A new series of patents by Facebook's parent company Meta suggest possible plans from the company to capture users' behavioral biometrics data. Specifically, the patents mention pupil movements, body poses, and crumpled noses, which the company would use to make digital avatars realistically animated. The patents were reviewed by The Financial Times, according to which Meta also intends to use the biometric data to provide hyper-targeted advertising and sponsored content. In fact, one of the patents analyzed by the publication was granted to Meta by the United States Patent and Trademark Office (USPTO) earlier this month and refers to the tracking of users' facial expressions through a virtual reality headset to "adapt media content" based on those responses. A separate patent describes an avatar personalization engine capable of creating a 3D avatar of a user based on biometrics collected from a submitted photo.
You may think that Mark Zuckerberg coined the word'metaverse' as a whole new concept when he rebranded Facebook to Meta. Tech companies have been talking about it for a very long time after Neal Stephenson came up with the term'metaverse' in his science fiction novel'Snow Crash' which is required reading for Meta's (Facebook's) management. Zuckerberg is so heavily invested in the metaverse that Facebook, ouch… Meta, has even changed their stock trading symbol to MVRS. So, is the metaverse going to look like something out of Ready Player One or is it going to just be a catch-all phrase for existing technologies? Let's try to figure out what this Metaverse of Madness is all about.
Mark Zuckerberg claims humanity will move into the metaverse in the future, leaving reality behind for a world of our own creation, that we completely control. The Facebook founder, who has bet everything on the idea of an all encompassing virtual world, including renaming his firm Meta, was speaking to tech podcaster Lex Fridman on a range of topics, including the future of the metaverse. He said there will be a point where virtual worlds are so immersive, and convenient, that we won't want to leave, and this is the point where it becomes the metaverse. These virtual reality environments aren't at that level yet, he explained, but lots of people already live much of their lives in the digital world - just on 2D screens. 'A lot of people think that the metaverse is about a place, but one definition of this is it's about a time when basically immersive digital worlds become the primary way that we live our lives and spend our time,' Zuckerberg told Fridman Meta plans to spend the next five to ten years building an immersive virtual world, including scent, touch and sound to allow people to get lost in VR.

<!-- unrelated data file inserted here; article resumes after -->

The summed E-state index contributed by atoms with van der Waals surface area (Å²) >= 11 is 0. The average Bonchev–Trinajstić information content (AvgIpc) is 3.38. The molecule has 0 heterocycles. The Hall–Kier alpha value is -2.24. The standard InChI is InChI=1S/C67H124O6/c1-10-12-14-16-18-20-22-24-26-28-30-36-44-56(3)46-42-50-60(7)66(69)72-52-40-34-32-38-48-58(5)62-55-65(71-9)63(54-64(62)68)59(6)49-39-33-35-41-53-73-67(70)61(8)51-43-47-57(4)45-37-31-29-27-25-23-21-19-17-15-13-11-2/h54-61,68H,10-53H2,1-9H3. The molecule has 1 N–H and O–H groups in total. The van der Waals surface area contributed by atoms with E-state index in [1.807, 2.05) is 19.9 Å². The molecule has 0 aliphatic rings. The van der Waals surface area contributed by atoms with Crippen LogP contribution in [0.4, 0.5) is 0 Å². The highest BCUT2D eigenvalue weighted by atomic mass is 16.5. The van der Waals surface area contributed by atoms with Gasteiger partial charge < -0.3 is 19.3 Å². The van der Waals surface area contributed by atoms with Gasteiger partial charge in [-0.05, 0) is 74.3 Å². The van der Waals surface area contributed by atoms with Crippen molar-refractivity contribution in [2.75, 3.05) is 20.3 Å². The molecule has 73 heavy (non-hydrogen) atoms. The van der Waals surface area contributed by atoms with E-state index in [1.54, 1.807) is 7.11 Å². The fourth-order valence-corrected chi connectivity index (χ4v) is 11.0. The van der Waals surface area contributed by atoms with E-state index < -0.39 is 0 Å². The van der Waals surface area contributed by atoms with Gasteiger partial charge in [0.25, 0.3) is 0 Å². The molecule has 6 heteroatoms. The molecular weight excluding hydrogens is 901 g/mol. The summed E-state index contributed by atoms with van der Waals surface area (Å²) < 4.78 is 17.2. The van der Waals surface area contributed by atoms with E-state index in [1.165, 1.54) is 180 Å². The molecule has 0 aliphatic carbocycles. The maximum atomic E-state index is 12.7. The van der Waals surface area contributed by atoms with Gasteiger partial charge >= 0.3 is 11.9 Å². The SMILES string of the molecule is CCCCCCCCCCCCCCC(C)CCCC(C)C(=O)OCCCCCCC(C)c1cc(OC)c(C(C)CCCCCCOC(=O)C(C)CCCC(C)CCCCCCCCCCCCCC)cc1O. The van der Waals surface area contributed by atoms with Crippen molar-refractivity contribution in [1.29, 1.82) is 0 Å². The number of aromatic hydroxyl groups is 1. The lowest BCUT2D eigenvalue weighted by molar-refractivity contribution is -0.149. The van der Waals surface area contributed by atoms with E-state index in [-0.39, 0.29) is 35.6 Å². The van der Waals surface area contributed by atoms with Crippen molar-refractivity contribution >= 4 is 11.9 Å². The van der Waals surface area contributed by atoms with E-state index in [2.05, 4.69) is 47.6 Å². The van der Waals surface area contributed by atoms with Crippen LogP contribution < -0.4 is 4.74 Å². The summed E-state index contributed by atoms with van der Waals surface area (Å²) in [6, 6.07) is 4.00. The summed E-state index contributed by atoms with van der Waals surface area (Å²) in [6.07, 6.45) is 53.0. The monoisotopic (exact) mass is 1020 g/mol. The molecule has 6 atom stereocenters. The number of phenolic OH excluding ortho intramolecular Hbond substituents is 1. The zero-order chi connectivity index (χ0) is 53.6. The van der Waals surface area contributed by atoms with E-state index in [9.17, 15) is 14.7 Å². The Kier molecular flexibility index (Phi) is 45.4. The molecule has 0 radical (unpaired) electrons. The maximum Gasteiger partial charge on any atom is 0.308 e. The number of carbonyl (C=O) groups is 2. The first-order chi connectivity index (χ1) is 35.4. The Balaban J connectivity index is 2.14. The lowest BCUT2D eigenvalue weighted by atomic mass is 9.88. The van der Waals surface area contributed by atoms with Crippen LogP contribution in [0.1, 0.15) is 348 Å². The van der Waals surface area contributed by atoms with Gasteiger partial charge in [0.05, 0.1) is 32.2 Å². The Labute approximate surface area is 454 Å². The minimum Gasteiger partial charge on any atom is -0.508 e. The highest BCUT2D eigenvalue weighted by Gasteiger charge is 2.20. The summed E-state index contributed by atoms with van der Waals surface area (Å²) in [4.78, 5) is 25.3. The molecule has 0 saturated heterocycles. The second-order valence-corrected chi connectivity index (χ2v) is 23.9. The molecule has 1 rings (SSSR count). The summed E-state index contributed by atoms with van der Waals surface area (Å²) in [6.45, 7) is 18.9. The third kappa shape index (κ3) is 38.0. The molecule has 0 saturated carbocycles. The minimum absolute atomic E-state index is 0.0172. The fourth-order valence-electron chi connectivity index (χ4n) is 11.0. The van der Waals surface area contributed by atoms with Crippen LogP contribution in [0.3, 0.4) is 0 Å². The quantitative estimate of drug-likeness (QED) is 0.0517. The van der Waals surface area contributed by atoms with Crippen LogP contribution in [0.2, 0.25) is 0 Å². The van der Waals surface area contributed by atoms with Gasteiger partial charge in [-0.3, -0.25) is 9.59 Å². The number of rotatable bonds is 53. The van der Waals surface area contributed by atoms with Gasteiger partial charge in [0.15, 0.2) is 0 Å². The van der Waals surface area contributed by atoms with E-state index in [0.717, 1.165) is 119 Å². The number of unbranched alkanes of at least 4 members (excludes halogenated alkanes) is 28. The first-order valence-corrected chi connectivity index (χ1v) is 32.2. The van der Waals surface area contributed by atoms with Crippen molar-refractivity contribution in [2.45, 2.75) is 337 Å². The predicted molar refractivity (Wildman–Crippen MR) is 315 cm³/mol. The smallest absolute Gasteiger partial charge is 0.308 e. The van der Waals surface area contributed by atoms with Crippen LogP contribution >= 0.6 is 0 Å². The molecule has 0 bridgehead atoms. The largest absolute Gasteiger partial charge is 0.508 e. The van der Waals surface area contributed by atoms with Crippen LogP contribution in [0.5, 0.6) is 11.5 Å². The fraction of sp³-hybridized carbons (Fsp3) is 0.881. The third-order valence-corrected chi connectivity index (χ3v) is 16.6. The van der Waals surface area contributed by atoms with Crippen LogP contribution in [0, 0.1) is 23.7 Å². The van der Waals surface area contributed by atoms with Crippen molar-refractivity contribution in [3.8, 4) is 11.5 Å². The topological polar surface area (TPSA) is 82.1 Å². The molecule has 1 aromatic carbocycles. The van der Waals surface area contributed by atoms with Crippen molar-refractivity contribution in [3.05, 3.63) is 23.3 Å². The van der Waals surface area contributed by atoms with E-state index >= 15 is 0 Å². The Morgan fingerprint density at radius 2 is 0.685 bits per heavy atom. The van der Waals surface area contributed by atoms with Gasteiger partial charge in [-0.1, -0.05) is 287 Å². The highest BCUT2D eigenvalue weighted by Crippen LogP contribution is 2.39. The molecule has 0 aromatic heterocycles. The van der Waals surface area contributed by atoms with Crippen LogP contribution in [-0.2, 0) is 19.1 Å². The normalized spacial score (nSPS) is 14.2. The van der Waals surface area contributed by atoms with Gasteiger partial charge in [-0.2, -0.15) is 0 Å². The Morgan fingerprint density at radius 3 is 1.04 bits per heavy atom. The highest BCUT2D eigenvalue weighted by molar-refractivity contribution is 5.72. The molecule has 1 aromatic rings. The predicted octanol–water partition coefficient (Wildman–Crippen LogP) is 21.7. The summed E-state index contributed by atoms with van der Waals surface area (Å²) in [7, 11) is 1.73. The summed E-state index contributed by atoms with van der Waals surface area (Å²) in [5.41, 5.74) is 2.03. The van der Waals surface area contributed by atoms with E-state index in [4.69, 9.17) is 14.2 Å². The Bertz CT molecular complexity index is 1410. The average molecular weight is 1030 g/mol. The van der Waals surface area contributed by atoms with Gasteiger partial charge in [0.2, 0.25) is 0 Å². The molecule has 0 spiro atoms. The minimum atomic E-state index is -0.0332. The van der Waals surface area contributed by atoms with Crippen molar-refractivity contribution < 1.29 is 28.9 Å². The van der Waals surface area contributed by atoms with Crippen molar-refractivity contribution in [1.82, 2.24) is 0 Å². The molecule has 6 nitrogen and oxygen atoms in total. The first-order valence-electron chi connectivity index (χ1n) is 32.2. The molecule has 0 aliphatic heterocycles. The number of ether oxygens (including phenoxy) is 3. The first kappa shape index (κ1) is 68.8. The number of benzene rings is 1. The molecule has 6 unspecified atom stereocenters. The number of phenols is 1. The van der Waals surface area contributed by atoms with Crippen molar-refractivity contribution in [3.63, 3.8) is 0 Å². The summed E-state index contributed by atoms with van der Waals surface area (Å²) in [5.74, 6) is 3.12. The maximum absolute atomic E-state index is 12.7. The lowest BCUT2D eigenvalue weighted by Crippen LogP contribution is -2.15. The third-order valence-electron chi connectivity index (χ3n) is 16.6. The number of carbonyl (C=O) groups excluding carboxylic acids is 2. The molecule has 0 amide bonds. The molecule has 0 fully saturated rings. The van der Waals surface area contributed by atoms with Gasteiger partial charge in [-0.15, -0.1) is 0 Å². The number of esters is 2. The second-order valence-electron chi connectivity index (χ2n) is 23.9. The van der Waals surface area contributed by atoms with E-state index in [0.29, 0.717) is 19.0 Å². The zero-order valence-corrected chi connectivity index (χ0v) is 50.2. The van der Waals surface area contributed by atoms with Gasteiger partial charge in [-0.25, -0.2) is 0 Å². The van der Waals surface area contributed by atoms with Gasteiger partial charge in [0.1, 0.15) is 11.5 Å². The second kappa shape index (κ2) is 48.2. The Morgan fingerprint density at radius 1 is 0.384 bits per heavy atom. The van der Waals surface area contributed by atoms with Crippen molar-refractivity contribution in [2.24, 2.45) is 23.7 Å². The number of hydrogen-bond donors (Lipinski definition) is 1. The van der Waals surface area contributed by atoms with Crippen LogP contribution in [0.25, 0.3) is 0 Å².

Meta (formerly Facebook) has unveiled a haptic glove prototype that lets users feel objects in virtual reality (VR). The glove, unveiled by Meta Reality Labs, is lined with a series of small air pockets called actuators along the palms and fingers that inflate to create a sense of touch. Commercialising a haptic glove is part of Meta's ambition to transform into a'metaverse' – a collective virtual shared space featuring avatars of real people. Development work on the glove is still ongoing, but once fine-tuned and released to the market, it would allow consumers to tell the difference between holding different materials in the metaverse, such as a plastic pen or a rubber ball. The'metaverse' is a set of virtual spaces where you can game, work and communicate with other people who aren't in the same physical space as you.
Psychotherapist Nina Jane Patel had been on Facebook's Horizon Venues for less than a minute when her avatar was mobbed by a group of males. The attackers proceeded to "virtually gang-rape" her character, snapping in-game pictures as mementos. Patel froze in shock before desperately trying to free her virtual self – whom she had styled to resemble her real-life blond hair, freckles and business casual attire. "Don't pretend you didn't love it," the human voices of the attackers jeered through her headset as she ran away, "go rub yourself off to the photo." The metaverse – the blurrily defined term for the next generation of immersive virtual reality technologies – is still in its infancy.